From our friends at The Kelzon Group.
Here are a few more observations about the recently released Stage 2 proposed requirements:
Evidently ONC decided there was too much confusion about the definition of an EMR/EHR in Stage 1. So now in Stage 2 they have proposed these definitions:
Base EHR (formerly referred to as a ‘Qualified EHR)
1) includes; patient demographic and clinical health
information, such as medical history and problem lists;
2) has the capacity:
i. to provide clinical decision support;
ii. to support physician order entry;
iii. to capture and query information relevant to healthcare
iv. to exchange electronic health information with, and integrate
such information from other sources.
3) Meets the certification criteria adopted by the Secretary at:
§ 170.314(a)(1) through (8); (b)(1) and (2); (c)(1) and (2);
(d)(1) through (8); and (e)(1). These cover – care coordination,
clinical quality measures, and privacy and security.
Complete EHR – can be setting-specific and must meet all adopted mandatory certification criteria for a setting. While a certified Complete EHR (under the proposed revised definition of CEHRT) will likely have more capabilities than are necessary for any single provider to achieve MU, CMS believes the “Complete EHR” designation still has significant market value. They state: “it provides purchasing clarity and assurance to EPs, EHs, and CAHs that the EHR technology they have meet the regulatory definition of CEHRT(Certified EHR Technology); it can support EPs, EHs, and CAHs if they attempt to achieve all MU objectives and measures; and it ensures all the capabilities the Complete EHR includes have been tested and certified to work properly together”. As mentioned repeatedly, CMS is counting on the competitive marketplace to push vendors deeper into certification.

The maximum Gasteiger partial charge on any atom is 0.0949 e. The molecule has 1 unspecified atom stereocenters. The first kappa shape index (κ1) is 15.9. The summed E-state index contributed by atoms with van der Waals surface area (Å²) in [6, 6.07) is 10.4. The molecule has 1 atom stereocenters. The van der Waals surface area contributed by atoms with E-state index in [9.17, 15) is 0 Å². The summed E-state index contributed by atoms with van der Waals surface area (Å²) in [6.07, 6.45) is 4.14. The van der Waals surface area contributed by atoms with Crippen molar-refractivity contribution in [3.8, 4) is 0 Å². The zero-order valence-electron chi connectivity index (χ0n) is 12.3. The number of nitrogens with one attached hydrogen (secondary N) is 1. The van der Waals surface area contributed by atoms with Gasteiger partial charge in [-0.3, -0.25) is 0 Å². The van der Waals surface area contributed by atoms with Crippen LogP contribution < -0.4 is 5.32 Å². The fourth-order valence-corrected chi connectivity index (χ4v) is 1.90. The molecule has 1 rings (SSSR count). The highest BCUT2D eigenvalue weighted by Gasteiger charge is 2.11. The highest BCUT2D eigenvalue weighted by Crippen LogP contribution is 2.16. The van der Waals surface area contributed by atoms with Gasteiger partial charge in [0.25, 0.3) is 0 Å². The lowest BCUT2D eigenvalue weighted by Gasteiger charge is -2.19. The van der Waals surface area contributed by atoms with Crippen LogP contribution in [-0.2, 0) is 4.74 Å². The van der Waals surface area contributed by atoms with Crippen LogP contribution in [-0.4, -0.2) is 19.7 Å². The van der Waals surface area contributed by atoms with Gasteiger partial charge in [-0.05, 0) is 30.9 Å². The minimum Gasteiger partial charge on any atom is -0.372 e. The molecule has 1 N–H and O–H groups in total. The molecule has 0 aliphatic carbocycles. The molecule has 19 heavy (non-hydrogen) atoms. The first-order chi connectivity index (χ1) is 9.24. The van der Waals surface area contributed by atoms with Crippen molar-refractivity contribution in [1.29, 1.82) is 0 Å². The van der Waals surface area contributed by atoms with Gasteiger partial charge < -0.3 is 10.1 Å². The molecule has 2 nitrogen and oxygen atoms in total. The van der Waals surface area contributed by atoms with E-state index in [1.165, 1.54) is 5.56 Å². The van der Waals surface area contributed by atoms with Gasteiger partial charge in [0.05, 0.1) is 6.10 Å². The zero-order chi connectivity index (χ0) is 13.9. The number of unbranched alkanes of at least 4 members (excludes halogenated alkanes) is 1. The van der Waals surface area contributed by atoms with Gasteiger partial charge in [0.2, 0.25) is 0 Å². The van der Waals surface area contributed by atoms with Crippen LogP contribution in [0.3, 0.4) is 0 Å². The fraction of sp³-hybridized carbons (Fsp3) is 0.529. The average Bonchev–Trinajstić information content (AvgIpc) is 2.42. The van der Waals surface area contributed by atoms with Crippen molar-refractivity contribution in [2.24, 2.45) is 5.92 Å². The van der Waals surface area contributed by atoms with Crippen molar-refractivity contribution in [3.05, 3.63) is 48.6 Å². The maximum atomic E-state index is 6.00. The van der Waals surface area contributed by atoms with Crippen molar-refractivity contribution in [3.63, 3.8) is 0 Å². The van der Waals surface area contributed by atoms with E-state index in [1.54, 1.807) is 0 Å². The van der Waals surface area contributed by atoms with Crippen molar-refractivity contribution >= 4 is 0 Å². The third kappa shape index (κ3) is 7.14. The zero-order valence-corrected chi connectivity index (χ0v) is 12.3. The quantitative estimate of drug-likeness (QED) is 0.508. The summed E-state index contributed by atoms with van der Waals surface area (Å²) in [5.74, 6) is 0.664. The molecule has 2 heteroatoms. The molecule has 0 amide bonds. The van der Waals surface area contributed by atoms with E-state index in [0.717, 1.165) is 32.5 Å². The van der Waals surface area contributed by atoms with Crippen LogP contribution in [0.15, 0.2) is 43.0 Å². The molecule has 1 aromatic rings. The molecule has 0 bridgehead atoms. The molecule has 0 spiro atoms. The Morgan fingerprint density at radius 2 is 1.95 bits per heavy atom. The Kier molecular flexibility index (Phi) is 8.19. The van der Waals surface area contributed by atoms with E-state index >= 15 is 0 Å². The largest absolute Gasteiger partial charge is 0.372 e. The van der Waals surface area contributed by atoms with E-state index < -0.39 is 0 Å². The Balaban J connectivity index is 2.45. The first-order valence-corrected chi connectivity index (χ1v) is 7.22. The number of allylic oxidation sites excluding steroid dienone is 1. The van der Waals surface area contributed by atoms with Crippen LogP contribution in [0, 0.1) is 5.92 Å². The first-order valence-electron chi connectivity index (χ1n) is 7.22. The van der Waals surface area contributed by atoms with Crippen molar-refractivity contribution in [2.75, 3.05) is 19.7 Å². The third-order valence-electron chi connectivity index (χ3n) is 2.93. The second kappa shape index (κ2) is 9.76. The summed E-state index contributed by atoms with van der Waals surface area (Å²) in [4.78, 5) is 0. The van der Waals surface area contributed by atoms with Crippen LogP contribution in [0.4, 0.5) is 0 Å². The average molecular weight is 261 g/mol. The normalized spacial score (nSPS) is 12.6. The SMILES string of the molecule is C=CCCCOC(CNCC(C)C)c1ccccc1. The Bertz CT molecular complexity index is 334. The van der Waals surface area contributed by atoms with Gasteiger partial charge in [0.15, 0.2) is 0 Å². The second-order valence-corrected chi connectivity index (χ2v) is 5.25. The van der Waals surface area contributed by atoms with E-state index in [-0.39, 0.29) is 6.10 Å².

These definitions make little difference to Best of Breed (BoB) vendors who still have to get certified on all parts of your chosen criteria (such as Vitals requiring growth charts), while the health provider in his/her MU attestation can skip these elements if the task is not part of their normal practice or health delivery program.
But CMS also made this important point in the definition of a Complete EHR:
“…that a stand-alone, separate component of a certified Complete EHR
cannot derive “certified” status based solely on it having been included
as part of the Complete EHR when the Complete EHR was certified. This
same principle applies to certified EHR Modules with multiple
capabilities in that the components of the EHR Modules cannot be
separately sold or purchased as certified EHR technology unless they
have been separately certified.”
This means that a full EMR vendor who gets all their modules certified under one certification test, cannot sell a component of that full product as a ‘certified’ product. For example a lab system, that was certified as part of a full EHR, then sell the lab system as a standalone, would not be considered a certified lab system. However, if the provider previously purchased the full EHR, but did not initially install the lab component, but at a latter date latter did install the lab – that would be considered a certified lab system.